PLACE DE LA NATION is both a place of celebration and a place of protest. Every summer, the Carnaval Tropicales de Paris takes place here and most of the big street protests in Paris either start or finish here.
In the centre of Place de la Nation is the monument, “The Triumph of the Republic”, a bronze sculpture created by Aimé-Jules Dalou erected in 1899 to mark the centenary of the French Revolution.
Under the Ancien Regime, Place de la Nation was called Place du Trône because a throne was erected in this space on 26 July 1660 for the arrival of Louis XIV and Maria Theresa of Spain following their marriage in Saint-Jean-de-Luz. During the French Revolution the name, Place du Trône, was changed to Place du Trône-Renversé (Square of the Overturned Throne) and, in 1794, it changed from being a place of celebration to a killing field.
Barrière du Trône – Picture from Wikipedia
On 11th June 1794, the guillotine was moved from Place de la Bastille where it had been for a short time to the Barrière du Trône at the southern end of the Place du Trône.
From 14th June to 27th July 1794, Charles-Henri Sanson, Royal executioner of France and his assistants worked the guillotine on an industrial scale. During these six weeks they beheaded some 1,306 people in batches of 40 to 50 at a time.
Today, the Barrière du Trône still stands but, apart from a plaque on a wall marking the site of l’Échafaud (the scaffold on which the guillotine was placed), nothing remains to remind us of these bloody events. That is unless one walks along the neighbouring rue de Picpus. There, behind the heavy wooden doors of N° 35, the reminders are vivid.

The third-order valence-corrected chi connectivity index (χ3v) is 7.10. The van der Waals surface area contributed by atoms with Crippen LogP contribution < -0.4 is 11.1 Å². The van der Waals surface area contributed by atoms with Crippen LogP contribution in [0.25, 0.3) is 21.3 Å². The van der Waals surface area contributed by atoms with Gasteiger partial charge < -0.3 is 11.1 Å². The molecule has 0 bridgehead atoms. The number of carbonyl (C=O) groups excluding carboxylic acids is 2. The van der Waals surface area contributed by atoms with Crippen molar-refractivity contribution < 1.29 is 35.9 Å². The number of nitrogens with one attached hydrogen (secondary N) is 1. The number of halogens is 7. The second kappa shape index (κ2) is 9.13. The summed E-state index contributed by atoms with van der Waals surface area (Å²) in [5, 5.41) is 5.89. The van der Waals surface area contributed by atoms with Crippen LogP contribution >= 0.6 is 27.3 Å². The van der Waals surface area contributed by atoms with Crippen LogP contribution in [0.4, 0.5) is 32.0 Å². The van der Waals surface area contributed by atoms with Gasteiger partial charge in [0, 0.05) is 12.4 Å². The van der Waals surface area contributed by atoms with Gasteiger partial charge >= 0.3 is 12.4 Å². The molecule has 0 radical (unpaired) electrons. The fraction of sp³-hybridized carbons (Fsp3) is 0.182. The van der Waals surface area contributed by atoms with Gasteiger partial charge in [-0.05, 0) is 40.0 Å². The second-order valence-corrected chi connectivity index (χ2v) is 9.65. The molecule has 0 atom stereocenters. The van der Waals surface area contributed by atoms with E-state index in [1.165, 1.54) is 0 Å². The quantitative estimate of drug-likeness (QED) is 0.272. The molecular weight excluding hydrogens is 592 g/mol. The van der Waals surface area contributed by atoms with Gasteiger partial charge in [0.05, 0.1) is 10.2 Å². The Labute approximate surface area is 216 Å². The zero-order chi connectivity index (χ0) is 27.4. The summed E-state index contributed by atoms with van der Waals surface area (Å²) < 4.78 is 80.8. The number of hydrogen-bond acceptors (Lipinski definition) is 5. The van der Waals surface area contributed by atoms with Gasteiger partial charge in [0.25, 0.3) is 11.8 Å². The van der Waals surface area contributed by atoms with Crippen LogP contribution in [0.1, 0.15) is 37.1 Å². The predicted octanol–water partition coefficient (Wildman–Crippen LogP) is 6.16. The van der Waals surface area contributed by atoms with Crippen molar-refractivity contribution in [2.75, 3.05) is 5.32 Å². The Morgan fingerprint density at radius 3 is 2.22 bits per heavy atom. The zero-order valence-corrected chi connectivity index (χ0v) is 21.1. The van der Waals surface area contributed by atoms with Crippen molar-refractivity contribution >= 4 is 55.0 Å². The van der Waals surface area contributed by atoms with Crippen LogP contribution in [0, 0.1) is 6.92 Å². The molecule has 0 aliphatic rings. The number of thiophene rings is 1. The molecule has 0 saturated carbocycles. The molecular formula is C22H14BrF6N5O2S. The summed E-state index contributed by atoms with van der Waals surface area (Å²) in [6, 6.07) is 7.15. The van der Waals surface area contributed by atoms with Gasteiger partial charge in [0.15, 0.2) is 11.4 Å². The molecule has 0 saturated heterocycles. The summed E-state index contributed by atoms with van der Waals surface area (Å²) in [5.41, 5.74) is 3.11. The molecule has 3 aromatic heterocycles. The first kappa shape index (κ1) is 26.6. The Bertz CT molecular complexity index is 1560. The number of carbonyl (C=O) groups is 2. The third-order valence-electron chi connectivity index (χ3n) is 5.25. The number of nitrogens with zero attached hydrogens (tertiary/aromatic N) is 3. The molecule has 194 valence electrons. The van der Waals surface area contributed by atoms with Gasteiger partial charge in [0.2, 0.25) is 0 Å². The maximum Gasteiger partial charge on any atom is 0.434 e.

This is the Cimetière de Picpus, the largest private cemetery in Paris created from land seized from the convent of the Chanoinesses de St-Augustin during the Revolution. It was to here that the mutilated bodies were brought after Sanson had done his work and after being stripped of their clothing, they were unceremoniously dumped into two freshly dug pits under cover of darkness. These mass graves are still here and today they are tended with much care.
Yesterday, on my way to Place de la Nation to record yet another street demonstration for my Paris Soundscapes Archive, I stopped off at the Cimetière de Picpus. My timing was fortuitous. Yesterday was 15th June; one day after Madame Guillotine set to work in Place du Trône in 1794. In the chapel in the grounds of the cemetery I discovered a memorial service taking place to commemorate the victims buried here.
I recorded some of the sounds inside the chapel and then went to look at the cemetery. Whilst there, I recorded a piece for my audio diary which I’ve been keeping for many years. I’ve never shared any of my audio diary on this blog before, it’s not what I usually do, but I would like to share this piece with you. I’ve added some of the sounds from inside the chapel to my words and I hope that this piece, together with the pictures I took, will give you a flavour of the Cimetière de Picpus – a very special place.
Cimetière de Picpus – A Personal View:
Porte Charretière – The entrance in 1794
Porte Chapelle – The original chapel door in 1794
Family members of the victims are buried here
Memorial to the 16 Carmelites de Compiègne who sang their way to the guillotine
Tombe de La Fayette
The ‘fosses communes’ or mass graves are under the gravel. 304 victims are buried in the smaller grave at the front and 1,002 in the larger grave at the rear in front of the wall